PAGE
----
Postural BP drop predicts heart failure
ORTHOSTATIC hypotension may be a marker for a propensity to develop heart failure, researchers say.
In a study of more than 12,000 adults free of heart failure at baseline, US researchers found that orthostatic hypotension was an independent predictor of incident clinical heart failure over the next 17 years.
Having orthostatic hypotension at baseline – defined as a decrease of 20mmHg or more in systolic BP or 10mmHg or more in diastolic BP – was more common among those developing heart failure compared to those who did not (11% vs 4%) develop it.
People with orthostatic hypotension had a 34% increased risk of heart failure, after excluding those with high BP.
The association was maintained when patients taking ACE inhibitors, beta-blockers, diuretics, psychiatric or Parkinson’s disease medications were excluded.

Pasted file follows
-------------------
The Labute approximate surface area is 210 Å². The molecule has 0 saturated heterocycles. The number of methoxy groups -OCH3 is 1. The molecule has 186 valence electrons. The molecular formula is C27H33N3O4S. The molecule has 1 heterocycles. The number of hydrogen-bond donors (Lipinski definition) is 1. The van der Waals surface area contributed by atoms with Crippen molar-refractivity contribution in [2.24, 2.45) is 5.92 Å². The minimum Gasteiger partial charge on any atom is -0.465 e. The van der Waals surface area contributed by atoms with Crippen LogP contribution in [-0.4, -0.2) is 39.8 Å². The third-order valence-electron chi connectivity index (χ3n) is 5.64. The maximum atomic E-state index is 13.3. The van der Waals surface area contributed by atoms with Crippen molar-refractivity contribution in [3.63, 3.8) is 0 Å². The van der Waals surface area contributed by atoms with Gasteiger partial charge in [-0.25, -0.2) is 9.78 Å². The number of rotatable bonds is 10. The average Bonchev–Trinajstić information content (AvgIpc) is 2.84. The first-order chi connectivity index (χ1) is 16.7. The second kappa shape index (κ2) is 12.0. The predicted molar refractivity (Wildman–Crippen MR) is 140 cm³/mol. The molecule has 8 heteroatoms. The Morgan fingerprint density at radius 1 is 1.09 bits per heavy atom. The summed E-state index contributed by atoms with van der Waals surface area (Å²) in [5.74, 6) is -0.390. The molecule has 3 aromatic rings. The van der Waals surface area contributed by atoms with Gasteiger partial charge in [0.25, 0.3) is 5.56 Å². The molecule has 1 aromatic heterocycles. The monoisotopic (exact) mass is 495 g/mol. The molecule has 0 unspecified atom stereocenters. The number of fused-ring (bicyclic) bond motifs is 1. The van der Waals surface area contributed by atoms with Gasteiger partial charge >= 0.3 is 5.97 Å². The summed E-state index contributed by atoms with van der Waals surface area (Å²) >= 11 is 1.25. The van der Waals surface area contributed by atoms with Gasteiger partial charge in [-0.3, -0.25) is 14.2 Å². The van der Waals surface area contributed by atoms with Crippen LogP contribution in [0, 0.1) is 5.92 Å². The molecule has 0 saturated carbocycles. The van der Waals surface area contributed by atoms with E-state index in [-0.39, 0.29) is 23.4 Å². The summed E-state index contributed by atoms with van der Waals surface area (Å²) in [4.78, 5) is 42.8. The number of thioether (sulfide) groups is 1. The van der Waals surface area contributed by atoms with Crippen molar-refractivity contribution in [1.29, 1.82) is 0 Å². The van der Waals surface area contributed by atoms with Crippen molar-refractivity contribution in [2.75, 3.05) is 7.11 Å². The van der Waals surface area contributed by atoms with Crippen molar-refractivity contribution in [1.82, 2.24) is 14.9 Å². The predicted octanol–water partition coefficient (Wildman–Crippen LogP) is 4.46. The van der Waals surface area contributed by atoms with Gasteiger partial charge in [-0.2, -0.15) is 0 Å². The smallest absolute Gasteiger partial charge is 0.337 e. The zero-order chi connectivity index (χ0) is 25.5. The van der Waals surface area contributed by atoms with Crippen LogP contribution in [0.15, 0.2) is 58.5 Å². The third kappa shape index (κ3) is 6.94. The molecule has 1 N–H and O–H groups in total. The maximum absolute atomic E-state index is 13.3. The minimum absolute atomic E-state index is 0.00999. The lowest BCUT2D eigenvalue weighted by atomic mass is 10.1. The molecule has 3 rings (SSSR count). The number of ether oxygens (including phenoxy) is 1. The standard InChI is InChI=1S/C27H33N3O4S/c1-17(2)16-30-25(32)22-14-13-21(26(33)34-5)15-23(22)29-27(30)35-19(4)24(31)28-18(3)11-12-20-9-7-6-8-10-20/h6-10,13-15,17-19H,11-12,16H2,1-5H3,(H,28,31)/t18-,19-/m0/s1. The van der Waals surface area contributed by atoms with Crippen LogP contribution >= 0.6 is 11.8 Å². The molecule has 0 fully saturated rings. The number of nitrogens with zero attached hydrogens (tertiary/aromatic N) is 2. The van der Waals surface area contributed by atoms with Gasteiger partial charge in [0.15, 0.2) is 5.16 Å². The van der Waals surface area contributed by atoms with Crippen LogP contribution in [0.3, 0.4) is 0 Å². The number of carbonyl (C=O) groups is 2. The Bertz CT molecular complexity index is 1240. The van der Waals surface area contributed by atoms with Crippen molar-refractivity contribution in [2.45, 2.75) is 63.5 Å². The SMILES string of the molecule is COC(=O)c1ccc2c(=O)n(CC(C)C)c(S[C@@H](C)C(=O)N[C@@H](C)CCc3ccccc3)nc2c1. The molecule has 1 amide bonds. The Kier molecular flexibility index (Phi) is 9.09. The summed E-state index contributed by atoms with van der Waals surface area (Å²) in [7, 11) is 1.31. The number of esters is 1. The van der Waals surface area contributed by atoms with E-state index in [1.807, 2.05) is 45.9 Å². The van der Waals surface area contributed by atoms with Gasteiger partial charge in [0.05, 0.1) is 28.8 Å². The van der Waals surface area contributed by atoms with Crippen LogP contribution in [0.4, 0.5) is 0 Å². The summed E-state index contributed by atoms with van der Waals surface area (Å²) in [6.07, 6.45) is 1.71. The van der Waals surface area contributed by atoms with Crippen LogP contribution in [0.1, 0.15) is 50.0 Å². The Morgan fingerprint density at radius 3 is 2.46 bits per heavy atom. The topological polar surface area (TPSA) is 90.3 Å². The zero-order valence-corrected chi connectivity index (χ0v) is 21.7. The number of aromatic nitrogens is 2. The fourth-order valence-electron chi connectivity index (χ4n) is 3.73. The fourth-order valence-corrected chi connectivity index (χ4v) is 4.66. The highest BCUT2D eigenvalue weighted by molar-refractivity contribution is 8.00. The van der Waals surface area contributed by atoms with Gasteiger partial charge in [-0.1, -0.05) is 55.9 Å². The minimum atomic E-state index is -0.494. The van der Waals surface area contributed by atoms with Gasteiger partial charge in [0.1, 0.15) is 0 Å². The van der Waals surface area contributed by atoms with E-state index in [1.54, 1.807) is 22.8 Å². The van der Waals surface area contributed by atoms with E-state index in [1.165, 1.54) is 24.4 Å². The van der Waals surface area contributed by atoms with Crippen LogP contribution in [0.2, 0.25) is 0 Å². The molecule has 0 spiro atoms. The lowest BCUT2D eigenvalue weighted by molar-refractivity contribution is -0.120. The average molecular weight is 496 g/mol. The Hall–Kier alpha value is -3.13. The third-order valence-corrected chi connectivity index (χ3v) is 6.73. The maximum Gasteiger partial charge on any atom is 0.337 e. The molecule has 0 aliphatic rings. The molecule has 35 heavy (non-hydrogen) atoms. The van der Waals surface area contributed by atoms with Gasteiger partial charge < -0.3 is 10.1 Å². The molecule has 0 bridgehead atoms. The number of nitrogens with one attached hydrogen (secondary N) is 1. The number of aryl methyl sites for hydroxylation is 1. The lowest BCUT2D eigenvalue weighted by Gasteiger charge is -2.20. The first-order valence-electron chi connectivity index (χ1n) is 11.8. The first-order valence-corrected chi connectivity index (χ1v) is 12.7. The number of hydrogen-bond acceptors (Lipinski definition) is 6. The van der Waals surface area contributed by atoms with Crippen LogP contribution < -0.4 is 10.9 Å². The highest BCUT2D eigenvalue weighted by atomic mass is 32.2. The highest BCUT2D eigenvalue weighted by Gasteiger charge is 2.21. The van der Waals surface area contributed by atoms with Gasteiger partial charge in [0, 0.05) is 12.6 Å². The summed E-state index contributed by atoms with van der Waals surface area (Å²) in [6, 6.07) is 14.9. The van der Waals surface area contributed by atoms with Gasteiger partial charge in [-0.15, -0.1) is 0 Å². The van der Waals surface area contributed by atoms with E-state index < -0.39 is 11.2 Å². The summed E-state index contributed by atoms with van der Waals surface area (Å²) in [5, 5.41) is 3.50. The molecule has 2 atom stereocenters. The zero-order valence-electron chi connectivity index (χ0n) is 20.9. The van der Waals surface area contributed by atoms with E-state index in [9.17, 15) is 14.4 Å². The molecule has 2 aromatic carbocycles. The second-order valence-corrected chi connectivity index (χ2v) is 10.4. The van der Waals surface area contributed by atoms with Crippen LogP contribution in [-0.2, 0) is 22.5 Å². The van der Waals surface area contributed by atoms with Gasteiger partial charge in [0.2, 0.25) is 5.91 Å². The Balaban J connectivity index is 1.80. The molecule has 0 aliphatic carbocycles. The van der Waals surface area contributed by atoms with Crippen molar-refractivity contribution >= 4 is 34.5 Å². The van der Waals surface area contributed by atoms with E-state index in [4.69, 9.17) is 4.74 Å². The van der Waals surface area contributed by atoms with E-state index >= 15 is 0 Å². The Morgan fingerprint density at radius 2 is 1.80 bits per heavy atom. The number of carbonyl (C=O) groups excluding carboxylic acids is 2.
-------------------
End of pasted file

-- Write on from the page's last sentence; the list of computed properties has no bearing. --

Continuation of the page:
The association between orthostatic hypotension and heart failure did not differ substantially between gender or races, but was stronger for people aged 45–55 years.
“Hypertension, diabetes and coronary heart disease are already known to contribute to a person’s risk of developing heart failure,” lead author Dr Christine DeLong Jones said.
“Orthostatic blood pressure measurement may supplement what is already known about the risk of heart failure and requires no additional equipment, just a standard blood pressure cuff.”
Hypertension 2012, in press
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